Couple wants better deal on home in path of Dundee Bypass

Couple wants better deal on home in path of Dundee Bypass

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by Chris Willis, KGW Unit 8 Investigative reporter

kgw.com

Posted on November 19, 2013 at 6:30 PM

Updated Wednesday, Nov 20 at 8:54 AM

SALEM -- The new bypass now under construction in Dundee will go right through some properties that currently have homes.  Some of those homeowners told KGW they've been told they must move and they're not happy about it.

The State of Oregon will buy their homes, at fair market value, but that has become a contentious issue. Homeowners said they don't feel they're being treated fairly.

The said a man’s home is his castle. That is, unless the State of Oregon needs it. Because by law, the state can and will take it. A fact that Mike and Geri Boyce found out the hard way.

“Oh, I've told them that a dozen times,” said Mike, “We didn't come to you and ask you to buy our house, you said you needed it.”

The Boyces have lived in their home for more than a decade. Geri said the house has been in their family since 1946.

“My cousins lived here and raised their children and then we bought it from my aunt,” she said.

But now, the Oregon Department of Transportation needs the home to make way for the Dundee Bypass, which is now under construction. ODOT spokesperson Lou Torres said the bypass will relieve congestion.

“It's going to reduce congestion, it's going to improve safety and it's really going to make the livability of Newberg and Dundee better," he said.

The bypass, though, would go right through Mike and Geri’s home. And, after an appraisal, the State of Oregon offered them $137,000 for their home. The problems is, Mike is a disabled, out of work former iron worker and getting financing for a new home will be almost impossible.

The Boyces owe about $90,000 on their current mortgage so if they took the state’s offer of $137,000 they’d pay off their mortgage and be left with $47,000 but no home.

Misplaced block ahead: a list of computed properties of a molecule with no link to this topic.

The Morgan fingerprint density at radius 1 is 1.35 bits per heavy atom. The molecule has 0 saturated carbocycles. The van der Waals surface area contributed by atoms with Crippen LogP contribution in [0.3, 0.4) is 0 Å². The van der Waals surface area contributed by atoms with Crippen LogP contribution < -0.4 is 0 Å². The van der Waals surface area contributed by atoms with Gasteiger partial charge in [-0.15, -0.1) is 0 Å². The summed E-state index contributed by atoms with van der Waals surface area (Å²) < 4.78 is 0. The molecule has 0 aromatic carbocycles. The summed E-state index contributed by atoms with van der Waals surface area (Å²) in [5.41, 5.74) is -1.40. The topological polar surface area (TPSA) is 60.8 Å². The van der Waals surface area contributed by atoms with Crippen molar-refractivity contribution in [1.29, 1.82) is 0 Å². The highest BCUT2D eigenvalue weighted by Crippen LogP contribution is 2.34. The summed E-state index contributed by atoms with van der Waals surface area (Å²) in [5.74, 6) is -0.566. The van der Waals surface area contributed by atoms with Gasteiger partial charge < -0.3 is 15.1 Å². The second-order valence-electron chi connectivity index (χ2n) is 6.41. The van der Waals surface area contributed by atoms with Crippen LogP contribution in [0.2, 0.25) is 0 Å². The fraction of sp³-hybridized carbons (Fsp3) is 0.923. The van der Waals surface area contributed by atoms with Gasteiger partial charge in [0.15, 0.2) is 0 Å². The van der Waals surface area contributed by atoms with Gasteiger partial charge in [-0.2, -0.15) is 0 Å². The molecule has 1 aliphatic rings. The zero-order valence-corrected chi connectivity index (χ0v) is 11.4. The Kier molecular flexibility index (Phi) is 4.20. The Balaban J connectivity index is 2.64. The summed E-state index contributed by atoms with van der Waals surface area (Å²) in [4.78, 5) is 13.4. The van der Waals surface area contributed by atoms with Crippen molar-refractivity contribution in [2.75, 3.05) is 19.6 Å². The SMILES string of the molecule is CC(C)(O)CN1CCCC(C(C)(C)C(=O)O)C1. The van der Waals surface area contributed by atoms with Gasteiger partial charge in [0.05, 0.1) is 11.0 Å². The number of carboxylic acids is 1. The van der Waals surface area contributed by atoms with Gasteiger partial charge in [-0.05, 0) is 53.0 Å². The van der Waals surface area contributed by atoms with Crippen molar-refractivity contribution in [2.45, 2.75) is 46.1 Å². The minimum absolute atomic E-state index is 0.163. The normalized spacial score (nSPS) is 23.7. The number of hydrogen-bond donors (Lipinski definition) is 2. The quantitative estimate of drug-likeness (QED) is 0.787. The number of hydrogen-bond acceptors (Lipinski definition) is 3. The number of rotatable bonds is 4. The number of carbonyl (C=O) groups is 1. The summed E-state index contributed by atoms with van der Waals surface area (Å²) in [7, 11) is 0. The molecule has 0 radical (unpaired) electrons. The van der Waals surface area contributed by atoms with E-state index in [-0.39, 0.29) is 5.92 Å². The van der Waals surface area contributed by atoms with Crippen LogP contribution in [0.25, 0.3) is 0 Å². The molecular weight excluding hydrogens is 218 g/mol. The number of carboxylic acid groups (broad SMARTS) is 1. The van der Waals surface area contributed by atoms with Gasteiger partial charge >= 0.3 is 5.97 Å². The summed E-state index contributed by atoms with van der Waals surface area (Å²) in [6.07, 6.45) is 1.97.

They’ve been told they might have to become renters. A possibility Mike does not like, and that’s why he declined the offer, and refused to move.

“Now be fair, treat us fair. All you've got to do, it's simple.. simple common sense, you're good to us, we're good to you but you don't come in and beat us up and then expect us to be all happy about it,” he said.

Torres said he will continue to try and work with the Boyces. “We have worked very closely with Mr. Boyce and we'll continue to do that, answer any of his questions, walk him through the process even more if we have to.”

But Torres fears the Boyce’s refusal to accept the offer will lead to a stalemate. And the process can get ugly. ODOT upped its offer to buy the Boyce’s home to $219,000, but then said if they did not accept it, they’d go back to their offer of $137,000, condemn the home, take the Boyces to court and use eminent domain to take the home.

A situation Boyce sees as a threat.”You know they back you into a corner, what are you going to do? You either fight or you run. I'm not going to run,” he said.

Mike and Geri are now defendants in court. Simply because they do not want to sell their home for less than it would take to get them into a similar home. But they may have no choice. “There is eminent domain,” said Torres, adding “essentially, we can ultimately go in and condemn the property. Bit again, like I said, that's our last resort.”

Mike said if he’s going to be forced to sell his home and move, he needs an equal place to live. He claims he’s about to start a small business in his workshop. A shop he built by himself. “We've got to have a place with a shop, I've been doing this stuff for years, got to have a place for a shop.”

Under the Uniform Act, homeowners must be treated fairly and equitably and will receive assistance in moving from the property they occupy. In the meantime, Mike and Geri have been given an ultimatum and an eviction date. But the State said it will continue to try and resolve this, as they have done with dozens of other “right of way” property owners.

“Often times it's difficult and sometimes it gets contentious," Torres said. "That's just the way right-of-way is. So we're not shocked or surprised that we have an issue like this.”

Late Tuesday, it appeared that the state’s continued efforts toward reaching a resolution may have worked. After KGW started reporting this story, we got word that Mike and Geri Boyce have accepted an offer from ODOT. Along with the $219,000, the state will assist financially with finding them a comparable home and have also agreed to help buy-down the interest rate to help them get new financing.

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